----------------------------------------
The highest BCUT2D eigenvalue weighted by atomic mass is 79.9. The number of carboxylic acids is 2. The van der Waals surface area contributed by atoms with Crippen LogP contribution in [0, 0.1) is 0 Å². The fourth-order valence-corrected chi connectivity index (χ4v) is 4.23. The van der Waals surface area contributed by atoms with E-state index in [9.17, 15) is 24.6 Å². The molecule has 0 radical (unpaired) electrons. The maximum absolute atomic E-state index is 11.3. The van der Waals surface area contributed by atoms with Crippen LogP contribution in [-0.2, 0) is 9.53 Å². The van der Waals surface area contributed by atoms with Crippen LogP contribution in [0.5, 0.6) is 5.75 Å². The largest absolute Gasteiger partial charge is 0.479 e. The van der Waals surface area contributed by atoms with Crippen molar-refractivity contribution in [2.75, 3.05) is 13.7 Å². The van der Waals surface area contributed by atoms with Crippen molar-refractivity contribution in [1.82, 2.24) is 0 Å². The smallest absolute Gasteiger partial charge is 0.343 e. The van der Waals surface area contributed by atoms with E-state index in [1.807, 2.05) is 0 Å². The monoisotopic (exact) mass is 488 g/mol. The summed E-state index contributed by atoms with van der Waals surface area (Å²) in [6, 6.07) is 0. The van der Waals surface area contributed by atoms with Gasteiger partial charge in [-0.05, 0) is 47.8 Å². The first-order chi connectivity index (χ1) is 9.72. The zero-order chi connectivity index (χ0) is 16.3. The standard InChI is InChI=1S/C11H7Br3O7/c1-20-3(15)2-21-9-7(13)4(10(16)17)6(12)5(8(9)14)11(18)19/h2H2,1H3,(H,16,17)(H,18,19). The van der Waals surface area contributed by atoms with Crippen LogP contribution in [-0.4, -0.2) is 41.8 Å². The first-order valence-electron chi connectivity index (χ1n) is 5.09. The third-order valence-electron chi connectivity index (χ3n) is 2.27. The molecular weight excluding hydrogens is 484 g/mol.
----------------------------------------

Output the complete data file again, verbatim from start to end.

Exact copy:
The highest BCUT2D eigenvalue weighted by atomic mass is 79.9. The number of carboxylic acids is 2. The van der Waals surface area contributed by atoms with Crippen LogP contribution in [0, 0.1) is 0 Å². The fourth-order valence-corrected chi connectivity index (χ4v) is 4.23. The van der Waals surface area contributed by atoms with E-state index in [9.17, 15) is 24.6 Å². The molecule has 0 radical (unpaired) electrons. The maximum absolute atomic E-state index is 11.3. The van der Waals surface area contributed by atoms with Crippen LogP contribution in [-0.2, 0) is 9.53 Å². The van der Waals surface area contributed by atoms with Crippen LogP contribution in [0.5, 0.6) is 5.75 Å². The largest absolute Gasteiger partial charge is 0.479 e. The van der Waals surface area contributed by atoms with Crippen molar-refractivity contribution in [2.75, 3.05) is 13.7 Å². The van der Waals surface area contributed by atoms with Crippen molar-refractivity contribution in [1.82, 2.24) is 0 Å². The smallest absolute Gasteiger partial charge is 0.343 e. The van der Waals surface area contributed by atoms with E-state index in [1.807, 2.05) is 0 Å². The monoisotopic (exact) mass is 488 g/mol. The summed E-state index contributed by atoms with van der Waals surface area (Å²) in [6, 6.07) is 0. The van der Waals surface area contributed by atoms with Gasteiger partial charge in [-0.05, 0) is 47.8 Å². The first-order chi connectivity index (χ1) is 9.72. The zero-order chi connectivity index (χ0) is 16.3. The standard InChI is InChI=1S/C11H7Br3O7/c1-20-3(15)2-21-9-7(13)4(10(16)17)6(12)5(8(9)14)11(18)19/h2H2,1H3,(H,16,17)(H,18,19). The van der Waals surface area contributed by atoms with Crippen LogP contribution in [-0.4, -0.2) is 41.8 Å². The first-order valence-electron chi connectivity index (χ1n) is 5.09. The third-order valence-electron chi connectivity index (χ3n) is 2.27. The molecular weight excluding hydrogens is 484 g/mol.